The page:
There are dark lonely places in the world where a person despairs. This chapter describes a pitiful situation that might have been realistic for 19th century England and 21st century Africa. And although there is despair in America, I do not believe that rational, virtuous adults such as Jean Valjean are driven to their despair because of abject poverty in the USA of 2014. Children suffer and starve, but not because their uncle cannot bring them the help they need and must break and enter the bakery to steal a loaf of bread. Those children suffer because their uncle neglects them and their mother, playing video games, abusing substances and living off government disability checks and squandering the money that is given for the children. Those same children learn from their culture to repeat the lifestyle of their uncle. But rarely do they starve for food. Instead, they starve for Mom and Dad who love each other and them, discipline, teach, and model virtuous living and hard work. Such a lifestyle is foreign language to them and they have little hope of coming to appreciate such an alternative.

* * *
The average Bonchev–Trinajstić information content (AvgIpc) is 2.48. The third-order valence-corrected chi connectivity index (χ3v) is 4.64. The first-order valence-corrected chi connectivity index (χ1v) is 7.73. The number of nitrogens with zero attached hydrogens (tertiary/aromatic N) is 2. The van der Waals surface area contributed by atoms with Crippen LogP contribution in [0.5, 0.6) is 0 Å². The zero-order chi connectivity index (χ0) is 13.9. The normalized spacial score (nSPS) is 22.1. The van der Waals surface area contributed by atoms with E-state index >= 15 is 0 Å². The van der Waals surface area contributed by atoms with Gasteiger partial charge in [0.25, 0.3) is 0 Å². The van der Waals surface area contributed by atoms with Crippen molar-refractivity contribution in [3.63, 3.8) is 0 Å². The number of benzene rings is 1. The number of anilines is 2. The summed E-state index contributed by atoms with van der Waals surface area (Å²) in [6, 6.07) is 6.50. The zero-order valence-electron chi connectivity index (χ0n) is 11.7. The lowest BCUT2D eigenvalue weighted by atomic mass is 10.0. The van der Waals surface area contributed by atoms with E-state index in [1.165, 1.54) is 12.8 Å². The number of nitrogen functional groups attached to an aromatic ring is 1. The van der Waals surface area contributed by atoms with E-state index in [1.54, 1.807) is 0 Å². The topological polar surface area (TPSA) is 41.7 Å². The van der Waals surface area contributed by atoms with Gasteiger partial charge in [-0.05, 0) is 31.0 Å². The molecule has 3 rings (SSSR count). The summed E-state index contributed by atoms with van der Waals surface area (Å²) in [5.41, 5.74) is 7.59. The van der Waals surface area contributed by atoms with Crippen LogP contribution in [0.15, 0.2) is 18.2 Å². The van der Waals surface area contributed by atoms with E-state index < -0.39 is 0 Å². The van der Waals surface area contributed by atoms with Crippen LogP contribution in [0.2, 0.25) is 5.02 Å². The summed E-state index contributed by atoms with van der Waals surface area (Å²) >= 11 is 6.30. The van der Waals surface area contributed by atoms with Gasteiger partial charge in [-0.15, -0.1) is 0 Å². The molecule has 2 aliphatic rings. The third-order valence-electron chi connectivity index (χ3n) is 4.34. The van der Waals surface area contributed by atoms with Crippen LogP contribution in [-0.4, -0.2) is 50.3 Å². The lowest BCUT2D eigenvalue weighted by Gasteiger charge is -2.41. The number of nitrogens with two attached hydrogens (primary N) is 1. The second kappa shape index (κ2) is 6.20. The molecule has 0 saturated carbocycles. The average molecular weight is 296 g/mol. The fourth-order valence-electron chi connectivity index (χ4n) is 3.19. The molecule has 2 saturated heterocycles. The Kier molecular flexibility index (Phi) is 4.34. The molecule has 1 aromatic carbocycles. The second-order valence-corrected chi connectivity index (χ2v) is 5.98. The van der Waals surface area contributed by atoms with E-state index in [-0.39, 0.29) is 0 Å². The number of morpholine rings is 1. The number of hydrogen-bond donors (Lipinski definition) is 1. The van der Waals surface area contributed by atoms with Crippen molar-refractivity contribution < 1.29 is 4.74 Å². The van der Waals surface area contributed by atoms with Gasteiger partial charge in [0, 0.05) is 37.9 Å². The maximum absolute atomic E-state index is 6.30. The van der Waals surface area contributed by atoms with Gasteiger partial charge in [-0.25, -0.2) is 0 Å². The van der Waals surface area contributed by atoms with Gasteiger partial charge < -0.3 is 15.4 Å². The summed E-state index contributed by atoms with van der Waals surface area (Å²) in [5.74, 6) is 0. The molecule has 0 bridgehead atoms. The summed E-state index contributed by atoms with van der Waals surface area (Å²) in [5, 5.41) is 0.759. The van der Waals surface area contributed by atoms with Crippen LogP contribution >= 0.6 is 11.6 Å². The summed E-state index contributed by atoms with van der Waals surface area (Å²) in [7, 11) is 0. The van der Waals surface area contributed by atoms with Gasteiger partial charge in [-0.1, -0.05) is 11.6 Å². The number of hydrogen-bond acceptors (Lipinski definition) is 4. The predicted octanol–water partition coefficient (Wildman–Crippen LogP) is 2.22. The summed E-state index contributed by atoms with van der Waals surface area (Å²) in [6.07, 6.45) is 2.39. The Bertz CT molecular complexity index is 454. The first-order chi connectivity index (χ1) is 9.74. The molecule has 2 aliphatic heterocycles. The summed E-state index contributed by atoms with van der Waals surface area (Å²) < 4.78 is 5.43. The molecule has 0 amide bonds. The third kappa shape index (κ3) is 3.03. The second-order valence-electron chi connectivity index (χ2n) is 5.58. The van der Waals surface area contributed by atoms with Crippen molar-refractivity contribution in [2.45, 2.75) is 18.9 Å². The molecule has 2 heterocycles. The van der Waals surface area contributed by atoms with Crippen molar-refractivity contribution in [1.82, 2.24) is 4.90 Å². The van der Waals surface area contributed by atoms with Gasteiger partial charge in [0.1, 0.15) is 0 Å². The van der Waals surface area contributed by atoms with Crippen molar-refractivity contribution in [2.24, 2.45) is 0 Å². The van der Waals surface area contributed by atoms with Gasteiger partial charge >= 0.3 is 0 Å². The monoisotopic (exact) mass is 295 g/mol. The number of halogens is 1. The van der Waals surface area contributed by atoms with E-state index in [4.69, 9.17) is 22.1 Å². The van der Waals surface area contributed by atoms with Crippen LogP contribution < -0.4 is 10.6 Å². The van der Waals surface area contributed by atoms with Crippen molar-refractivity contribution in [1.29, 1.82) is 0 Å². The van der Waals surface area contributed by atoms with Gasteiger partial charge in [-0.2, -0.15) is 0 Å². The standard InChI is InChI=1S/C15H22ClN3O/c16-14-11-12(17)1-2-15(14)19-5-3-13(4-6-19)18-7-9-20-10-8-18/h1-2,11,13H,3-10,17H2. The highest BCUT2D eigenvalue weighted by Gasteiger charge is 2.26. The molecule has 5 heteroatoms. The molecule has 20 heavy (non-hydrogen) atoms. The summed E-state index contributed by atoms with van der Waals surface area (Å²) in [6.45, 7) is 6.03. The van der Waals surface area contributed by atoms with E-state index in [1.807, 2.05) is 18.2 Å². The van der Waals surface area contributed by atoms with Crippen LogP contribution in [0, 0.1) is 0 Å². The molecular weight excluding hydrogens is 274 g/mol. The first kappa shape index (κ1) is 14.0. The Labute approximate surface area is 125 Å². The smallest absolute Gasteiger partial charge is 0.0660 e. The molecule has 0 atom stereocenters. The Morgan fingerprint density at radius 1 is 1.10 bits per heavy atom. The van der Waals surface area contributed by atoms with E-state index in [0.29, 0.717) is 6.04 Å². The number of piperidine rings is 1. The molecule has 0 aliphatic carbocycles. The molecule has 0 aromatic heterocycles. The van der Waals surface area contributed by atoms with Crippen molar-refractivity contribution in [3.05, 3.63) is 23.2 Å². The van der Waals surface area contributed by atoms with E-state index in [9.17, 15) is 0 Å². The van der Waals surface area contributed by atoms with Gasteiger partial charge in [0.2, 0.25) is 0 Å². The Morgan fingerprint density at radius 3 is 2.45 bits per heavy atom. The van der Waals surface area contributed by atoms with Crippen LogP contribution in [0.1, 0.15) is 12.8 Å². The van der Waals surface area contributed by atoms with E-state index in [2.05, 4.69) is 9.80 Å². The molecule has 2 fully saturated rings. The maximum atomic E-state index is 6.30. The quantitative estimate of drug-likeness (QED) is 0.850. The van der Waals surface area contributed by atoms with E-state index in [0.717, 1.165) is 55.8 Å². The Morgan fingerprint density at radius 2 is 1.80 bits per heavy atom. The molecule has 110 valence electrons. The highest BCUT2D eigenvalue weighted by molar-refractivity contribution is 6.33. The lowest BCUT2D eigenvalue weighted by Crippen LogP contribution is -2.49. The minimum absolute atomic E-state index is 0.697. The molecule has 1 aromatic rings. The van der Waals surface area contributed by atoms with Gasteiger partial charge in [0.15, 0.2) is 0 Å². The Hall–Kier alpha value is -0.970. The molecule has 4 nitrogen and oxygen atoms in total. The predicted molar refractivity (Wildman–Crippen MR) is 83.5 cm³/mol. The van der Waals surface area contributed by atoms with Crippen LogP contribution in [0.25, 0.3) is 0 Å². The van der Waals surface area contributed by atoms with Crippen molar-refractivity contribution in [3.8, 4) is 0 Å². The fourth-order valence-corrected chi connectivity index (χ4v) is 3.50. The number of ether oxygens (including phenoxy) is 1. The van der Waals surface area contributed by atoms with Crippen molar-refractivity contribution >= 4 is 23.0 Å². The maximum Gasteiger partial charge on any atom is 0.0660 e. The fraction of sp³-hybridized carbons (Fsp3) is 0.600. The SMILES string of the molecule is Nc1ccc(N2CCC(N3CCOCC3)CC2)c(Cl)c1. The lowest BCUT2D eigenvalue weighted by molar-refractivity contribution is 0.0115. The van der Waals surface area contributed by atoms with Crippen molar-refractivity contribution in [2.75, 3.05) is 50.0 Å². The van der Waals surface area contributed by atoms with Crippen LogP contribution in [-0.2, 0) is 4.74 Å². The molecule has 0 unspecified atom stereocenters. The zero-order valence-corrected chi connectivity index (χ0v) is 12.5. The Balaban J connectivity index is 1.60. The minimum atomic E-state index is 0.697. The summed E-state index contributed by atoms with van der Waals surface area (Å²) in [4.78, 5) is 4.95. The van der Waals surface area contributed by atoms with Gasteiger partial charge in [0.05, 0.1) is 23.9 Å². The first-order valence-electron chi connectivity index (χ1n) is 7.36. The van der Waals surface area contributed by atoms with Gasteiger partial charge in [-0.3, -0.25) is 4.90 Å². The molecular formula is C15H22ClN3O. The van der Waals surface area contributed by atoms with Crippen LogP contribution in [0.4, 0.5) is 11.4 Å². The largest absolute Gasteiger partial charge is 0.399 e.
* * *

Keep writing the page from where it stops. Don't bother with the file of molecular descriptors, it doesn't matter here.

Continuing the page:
And yet there is despair. Despair over loss and disappointment. Fortunes wasted and loved ones passed away. Addiction and dishonest action come to roost. Social rejection and hatred. High expectation thwarted. But children of hardworking industrious American parents are not starving.

Not so in the world at large.

And yet, those children who grow in that garden and follow that training cannot be blamed. Who taught Jean Valjean to be responsible, caring, and self-sacrificing? He must have had a model giving him definition and purpose. But these children walk out of schools into the prisons without a second thought. So yes, they feel the emptiness and despair. But some hear God and some gain a new perspective of really living and loving.